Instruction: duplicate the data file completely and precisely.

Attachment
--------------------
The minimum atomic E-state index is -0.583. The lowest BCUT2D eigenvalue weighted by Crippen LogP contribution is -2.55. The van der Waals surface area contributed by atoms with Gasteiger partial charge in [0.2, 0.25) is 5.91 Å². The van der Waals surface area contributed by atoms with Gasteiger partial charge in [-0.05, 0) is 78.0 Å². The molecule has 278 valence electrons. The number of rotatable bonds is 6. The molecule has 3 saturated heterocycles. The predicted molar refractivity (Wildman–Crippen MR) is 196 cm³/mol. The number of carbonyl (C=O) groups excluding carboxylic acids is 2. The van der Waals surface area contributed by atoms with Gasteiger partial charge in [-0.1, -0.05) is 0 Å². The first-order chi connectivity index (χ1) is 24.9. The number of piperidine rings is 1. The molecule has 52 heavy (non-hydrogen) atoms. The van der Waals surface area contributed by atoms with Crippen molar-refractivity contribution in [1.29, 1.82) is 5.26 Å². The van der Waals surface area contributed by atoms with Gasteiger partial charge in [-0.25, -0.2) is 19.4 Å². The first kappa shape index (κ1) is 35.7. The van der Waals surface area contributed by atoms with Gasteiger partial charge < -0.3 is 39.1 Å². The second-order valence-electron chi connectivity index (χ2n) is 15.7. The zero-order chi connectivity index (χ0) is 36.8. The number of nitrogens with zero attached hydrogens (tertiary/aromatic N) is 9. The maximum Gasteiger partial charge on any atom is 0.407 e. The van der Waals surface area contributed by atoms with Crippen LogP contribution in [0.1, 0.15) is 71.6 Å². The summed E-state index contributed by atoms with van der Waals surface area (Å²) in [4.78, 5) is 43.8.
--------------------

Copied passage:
The minimum atomic E-state index is -0.583. The lowest BCUT2D eigenvalue weighted by Crippen LogP contribution is -2.55. The van der Waals surface area contributed by atoms with Gasteiger partial charge in [0.2, 0.25) is 5.91 Å². The van der Waals surface area contributed by atoms with Gasteiger partial charge in [-0.05, 0) is 78.0 Å². The molecule has 278 valence electrons. The number of rotatable bonds is 6. The molecule has 3 saturated heterocycles. The predicted molar refractivity (Wildman–Crippen MR) is 196 cm³/mol. The number of carbonyl (C=O) groups excluding carboxylic acids is 2. The van der Waals surface area contributed by atoms with Gasteiger partial charge in [-0.1, -0.05) is 0 Å². The first-order chi connectivity index (χ1) is 24.9. The number of piperidine rings is 1. The molecule has 52 heavy (non-hydrogen) atoms. The van der Waals surface area contributed by atoms with Crippen molar-refractivity contribution in [1.29, 1.82) is 5.26 Å². The van der Waals surface area contributed by atoms with Gasteiger partial charge in [-0.25, -0.2) is 19.4 Å². The first kappa shape index (κ1) is 35.7. The van der Waals surface area contributed by atoms with Gasteiger partial charge < -0.3 is 39.1 Å². The second-order valence-electron chi connectivity index (χ2n) is 15.7. The zero-order chi connectivity index (χ0) is 36.8. The number of nitrogens with zero attached hydrogens (tertiary/aromatic N) is 9. The maximum Gasteiger partial charge on any atom is 0.407 e. The van der Waals surface area contributed by atoms with Crippen LogP contribution in [0.1, 0.15) is 71.6 Å². The summed E-state index contributed by atoms with van der Waals surface area (Å²) in [4.78, 5) is 43.8.